The National Institute of Standards and Technology (NIST) has developed a new protocol that allows secure communication over wireless and wired networks with biometric sensors.
No Strings Attached: NIST Protocol Helps Communicate Biometrics from Anywhere
Named as the WS-Biometric Devices (WS-BD) protocol, it enables laptops, smart phones and tablets to access sensors that acquire biometric data through the web. The biometric data may include face and iris images, and fingerprints. Many of the present biometric systems possess proprietary device-specific cables and drivers. The new protocol will enable the assembling of interoperable components and also simplify set up and maintenance of the biometric systems. It will eliminate the costs involved in upgrading devices on a biometric system.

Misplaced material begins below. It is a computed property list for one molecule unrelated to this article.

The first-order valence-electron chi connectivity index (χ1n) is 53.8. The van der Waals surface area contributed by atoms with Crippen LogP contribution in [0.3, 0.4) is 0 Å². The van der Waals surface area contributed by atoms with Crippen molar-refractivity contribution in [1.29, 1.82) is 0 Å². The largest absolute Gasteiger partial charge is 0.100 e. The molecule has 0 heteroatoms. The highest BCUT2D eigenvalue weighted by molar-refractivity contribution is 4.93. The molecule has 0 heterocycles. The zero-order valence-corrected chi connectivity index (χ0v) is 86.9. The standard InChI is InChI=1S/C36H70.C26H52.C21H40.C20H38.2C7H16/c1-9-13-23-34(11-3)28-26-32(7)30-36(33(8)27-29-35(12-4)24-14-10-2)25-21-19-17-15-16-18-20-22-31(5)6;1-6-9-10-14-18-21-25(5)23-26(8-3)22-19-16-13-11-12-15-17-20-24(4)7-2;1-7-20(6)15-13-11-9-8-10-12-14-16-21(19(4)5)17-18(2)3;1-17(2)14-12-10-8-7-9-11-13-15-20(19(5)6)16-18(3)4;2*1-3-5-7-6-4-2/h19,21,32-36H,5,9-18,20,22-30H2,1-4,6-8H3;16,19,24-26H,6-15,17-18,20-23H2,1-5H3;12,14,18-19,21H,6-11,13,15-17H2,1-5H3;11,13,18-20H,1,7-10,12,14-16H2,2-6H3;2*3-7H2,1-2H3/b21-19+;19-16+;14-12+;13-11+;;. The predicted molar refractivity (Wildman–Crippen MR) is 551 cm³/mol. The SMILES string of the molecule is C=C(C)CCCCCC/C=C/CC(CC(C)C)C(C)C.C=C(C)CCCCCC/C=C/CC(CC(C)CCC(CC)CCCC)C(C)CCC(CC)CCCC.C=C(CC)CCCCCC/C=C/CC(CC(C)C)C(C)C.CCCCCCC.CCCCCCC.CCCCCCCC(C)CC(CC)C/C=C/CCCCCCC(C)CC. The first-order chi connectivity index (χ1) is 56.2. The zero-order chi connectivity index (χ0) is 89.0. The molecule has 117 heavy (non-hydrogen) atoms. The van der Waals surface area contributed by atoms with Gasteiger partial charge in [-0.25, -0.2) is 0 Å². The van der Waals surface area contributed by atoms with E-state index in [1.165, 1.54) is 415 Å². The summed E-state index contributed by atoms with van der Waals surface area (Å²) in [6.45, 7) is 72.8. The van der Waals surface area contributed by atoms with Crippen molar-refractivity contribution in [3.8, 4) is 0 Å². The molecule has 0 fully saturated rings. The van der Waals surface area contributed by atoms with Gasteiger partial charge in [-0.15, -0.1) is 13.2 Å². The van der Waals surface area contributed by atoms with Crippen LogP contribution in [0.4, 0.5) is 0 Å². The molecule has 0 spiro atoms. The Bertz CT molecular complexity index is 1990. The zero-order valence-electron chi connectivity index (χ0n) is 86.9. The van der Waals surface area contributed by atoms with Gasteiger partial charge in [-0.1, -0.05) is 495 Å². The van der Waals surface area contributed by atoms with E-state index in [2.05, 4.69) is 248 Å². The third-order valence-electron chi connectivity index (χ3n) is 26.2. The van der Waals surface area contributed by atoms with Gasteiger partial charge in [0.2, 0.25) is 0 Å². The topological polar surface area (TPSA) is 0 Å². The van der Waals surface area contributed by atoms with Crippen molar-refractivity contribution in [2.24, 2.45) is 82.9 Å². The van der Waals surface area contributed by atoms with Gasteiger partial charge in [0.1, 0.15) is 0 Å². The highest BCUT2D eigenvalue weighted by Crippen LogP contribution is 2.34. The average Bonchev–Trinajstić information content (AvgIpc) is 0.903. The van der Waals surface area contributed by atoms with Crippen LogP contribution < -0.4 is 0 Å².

The use of biometrics is expanding to computer security and other access control, identity and security management applications. As WS-BD equipment enables interoperability, it will help save potential costs. A study on challenges and opportunities in biometric recognition found that biometric systems must anticipate development so that they can be substituted easily.
Researchers at NIST collaborated with Federal Bureau of Investigation's Biometric Center of Excellence, the NIST's Comprehensive National Cybersecurity Initiative and Department of Homeland Security Science and Technology Directorate to develop plug-and-play biometric devices.
The WS-BD system developed by the NIST lab was demonstrated recently. They used two biometric sensors and a tablet. A tap on a button on the tablet causes a camera to snap a photo for recognizing faces. When a person places his hand on a scanner, his fingerprints are captured through a web-enabled fingerprint sensor that can be signaled from a tap on the tablet.